Plain radiographs of the cervical spine may show a loss of normal cervical lordosis, suggesting muscle spasm, but most other features of degenerative disease are found in asymptomatic people and correlate poorly with clinical symptoms[14]. It is important to realise that radiological changes with age only represent structural changes in the vertebrae, but such changes do not necessarily cause symptoms. It is believed that this mismatch between radiographic appearance and clinical symptoms is not only because of age, but also because of gender, race, ethnic group, height and occupation[8]

MRI of the cervical spine is the investigation of choice if more serious pathology is suspected, as it gives detailed information about the spinal cord, bones, discs, and soft tissue structures. However, normal people can show important pathological abnormalities on imaging so scans need to be interpreted with care[14]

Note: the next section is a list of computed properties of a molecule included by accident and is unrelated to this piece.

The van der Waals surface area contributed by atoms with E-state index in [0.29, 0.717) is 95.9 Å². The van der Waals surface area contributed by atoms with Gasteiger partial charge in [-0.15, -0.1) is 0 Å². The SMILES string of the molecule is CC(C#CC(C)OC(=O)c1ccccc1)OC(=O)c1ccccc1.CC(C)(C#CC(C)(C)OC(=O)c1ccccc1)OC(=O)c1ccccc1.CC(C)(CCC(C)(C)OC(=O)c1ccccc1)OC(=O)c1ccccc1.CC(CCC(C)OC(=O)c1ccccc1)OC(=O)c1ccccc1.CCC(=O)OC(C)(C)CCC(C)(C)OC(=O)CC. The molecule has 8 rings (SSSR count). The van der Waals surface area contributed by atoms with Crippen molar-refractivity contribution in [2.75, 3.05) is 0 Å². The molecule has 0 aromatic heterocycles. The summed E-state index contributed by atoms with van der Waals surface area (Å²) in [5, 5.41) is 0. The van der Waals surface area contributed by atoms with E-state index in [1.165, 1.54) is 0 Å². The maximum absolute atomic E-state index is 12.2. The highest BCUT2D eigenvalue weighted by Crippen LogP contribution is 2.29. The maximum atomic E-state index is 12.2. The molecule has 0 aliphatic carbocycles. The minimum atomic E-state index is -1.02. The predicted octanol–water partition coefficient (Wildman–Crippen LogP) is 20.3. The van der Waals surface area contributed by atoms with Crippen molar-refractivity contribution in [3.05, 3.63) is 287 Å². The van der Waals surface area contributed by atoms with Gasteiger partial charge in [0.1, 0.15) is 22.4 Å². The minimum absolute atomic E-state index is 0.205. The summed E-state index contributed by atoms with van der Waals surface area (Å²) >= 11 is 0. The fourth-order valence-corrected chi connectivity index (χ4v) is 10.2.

Outcomes Measures

The following outcome measures can be used to evaluate neck pain [21]:

  • Visual analogue scale (VAS)
  • Short Form 36 (SF-36)
  • Neck Disability Index (NDI)

Spondylotic changes may result in direct compression and ischemic dysfunction of the spinal cord.[22] Several clinical measures of disease severity have been developed such as the Japanese Orthopaedic Association Cervical Myelopathy Evaluation Questionnaire (JOACMEQ)[23] and the Nurick Classification scoring systems[24]. These popular scales have been developed to quantify the extent and progression of this disease[25].

Pain provocation tests such as Spurling’s test (A) and Bakody’s test (shoulder abduction release test B) can be used to differentiate between shoulder disorders and cervical spondylosis[26].

Examination